When Rules Rule Relationships Suffer

My pastor has been teaching/preaching through a series off the book Not a Fan by Kyle Idleman. Yesterday he spoke on the subject “More than Rules.” As Pastor David preached he said something that just stood out to me. He said,

No body falls in love with a rule.

We all are built with an desire to love and be loved. Rules do not give us this relational reality. We want someone who knows us and accepts us for who we are, fallen and flawed. I guess part of the problems is that we have to see ourselves this way first. It can be so easy to fall into the trap of thinking that if we do something long enough and with enough conviction we will see the love come to us that we want. The relationship has to come first. We have to learn to see one another and received one another first. Then, and only then, when the rules come, we will not use them against each other.

The story of the woman caught in the act of adultery in John 8 reveals this. Pastor David used this story as the back drop for teaching. The gist of the story is this. A woman is caught “in the act” by a group of religious leaders. How they managed to do this is not stated, but we can imagine that it was not lucky timing. This mob drags this woman in front of Jesus and then they put the question to Jesus. “This woman was caught in adultery, what should we do? The law (the rules) say that we should stone her.”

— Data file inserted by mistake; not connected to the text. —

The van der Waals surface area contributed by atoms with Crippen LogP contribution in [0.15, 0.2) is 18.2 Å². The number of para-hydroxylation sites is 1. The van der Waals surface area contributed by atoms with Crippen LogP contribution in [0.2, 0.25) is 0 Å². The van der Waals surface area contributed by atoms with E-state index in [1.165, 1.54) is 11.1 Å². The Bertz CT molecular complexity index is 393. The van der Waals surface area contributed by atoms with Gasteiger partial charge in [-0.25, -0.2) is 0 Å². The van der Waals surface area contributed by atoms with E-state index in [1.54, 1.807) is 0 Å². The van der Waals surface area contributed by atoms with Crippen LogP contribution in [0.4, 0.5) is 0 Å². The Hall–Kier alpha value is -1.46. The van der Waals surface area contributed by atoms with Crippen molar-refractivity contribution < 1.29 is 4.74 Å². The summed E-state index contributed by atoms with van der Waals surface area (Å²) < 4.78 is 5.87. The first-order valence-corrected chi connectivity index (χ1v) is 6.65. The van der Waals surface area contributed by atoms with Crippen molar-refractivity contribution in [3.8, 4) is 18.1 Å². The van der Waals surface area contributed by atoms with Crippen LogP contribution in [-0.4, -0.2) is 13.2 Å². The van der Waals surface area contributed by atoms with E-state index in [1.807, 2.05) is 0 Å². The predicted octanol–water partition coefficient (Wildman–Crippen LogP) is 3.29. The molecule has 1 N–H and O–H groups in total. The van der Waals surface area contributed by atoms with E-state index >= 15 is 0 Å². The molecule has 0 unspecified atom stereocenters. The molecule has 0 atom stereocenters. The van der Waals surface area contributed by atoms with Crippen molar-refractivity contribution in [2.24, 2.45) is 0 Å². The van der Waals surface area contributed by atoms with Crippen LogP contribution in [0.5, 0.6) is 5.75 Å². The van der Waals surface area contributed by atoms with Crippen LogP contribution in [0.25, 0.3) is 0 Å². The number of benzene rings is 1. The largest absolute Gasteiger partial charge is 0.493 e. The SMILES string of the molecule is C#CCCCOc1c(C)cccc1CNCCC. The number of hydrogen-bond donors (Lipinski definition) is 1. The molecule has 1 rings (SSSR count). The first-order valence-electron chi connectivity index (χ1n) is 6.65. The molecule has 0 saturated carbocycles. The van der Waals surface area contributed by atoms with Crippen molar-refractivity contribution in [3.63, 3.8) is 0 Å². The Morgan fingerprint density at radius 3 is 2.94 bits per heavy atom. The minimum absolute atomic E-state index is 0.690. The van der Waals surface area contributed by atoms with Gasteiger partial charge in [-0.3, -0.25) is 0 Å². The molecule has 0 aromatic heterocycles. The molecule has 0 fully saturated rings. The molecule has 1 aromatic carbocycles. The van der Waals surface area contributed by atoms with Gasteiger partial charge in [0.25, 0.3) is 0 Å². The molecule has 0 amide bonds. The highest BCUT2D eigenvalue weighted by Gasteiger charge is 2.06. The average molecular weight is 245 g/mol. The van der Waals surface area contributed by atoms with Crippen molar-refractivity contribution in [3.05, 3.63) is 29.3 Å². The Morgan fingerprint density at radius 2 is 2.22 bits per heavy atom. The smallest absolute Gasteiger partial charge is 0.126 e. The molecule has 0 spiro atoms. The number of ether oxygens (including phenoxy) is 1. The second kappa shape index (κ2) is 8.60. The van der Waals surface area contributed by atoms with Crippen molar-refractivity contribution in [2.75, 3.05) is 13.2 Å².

Jesus doesn’t play the game. What does he do? He distracts the crowd from the woman, who is ashamed and terrified beyond description and starts writing on the ground. What does he write? We have no idea, and in the end it doesn’t matter. But, after a few moments Jesus makes his own announcement. “Let any one of you who has never sinned throw the first stone to kill this woman.”

We do not know how it happened, but the image, or rather the sound that fills my imagination is the sound of stone upon stone falling to the ground.

Thud.

Thud.

THUD.

When the crowd is gone there are only two remaining, the sinner, an adulterous woman, and the Judge. Yes, the judge is there. Jesus is the savior, he is the Messiah, he is the greater forgiver of sin. But, what was Jesus question? He said, “Let any one of you who has never sinned throw the first stone to kill this woman.” Jesus was the only one in the crowd who was without sin! He WAS the judge, he had every right to pick up the stone of judgment and strike this sinful woman down for her sin. But, that is not what he did. The judge did not judge because when rules rule, relationships suffer.

This fact in the story is one of the most astounding facts of the event. The one man that could have, did not. If the one man who knew the rules and lived by them did not participate in this execution, what are we supposed to take away from this moment? I think there are three ideas that we can take away from this event in John 8.

  1. When Rules become more important than relationships we have lost our way.
  2. Relationships are hard, but worth the effort.
  3. Just because you could pronounce judgment does not mean you should.

 

Conversations are great. Let me know what you think or are thinking!

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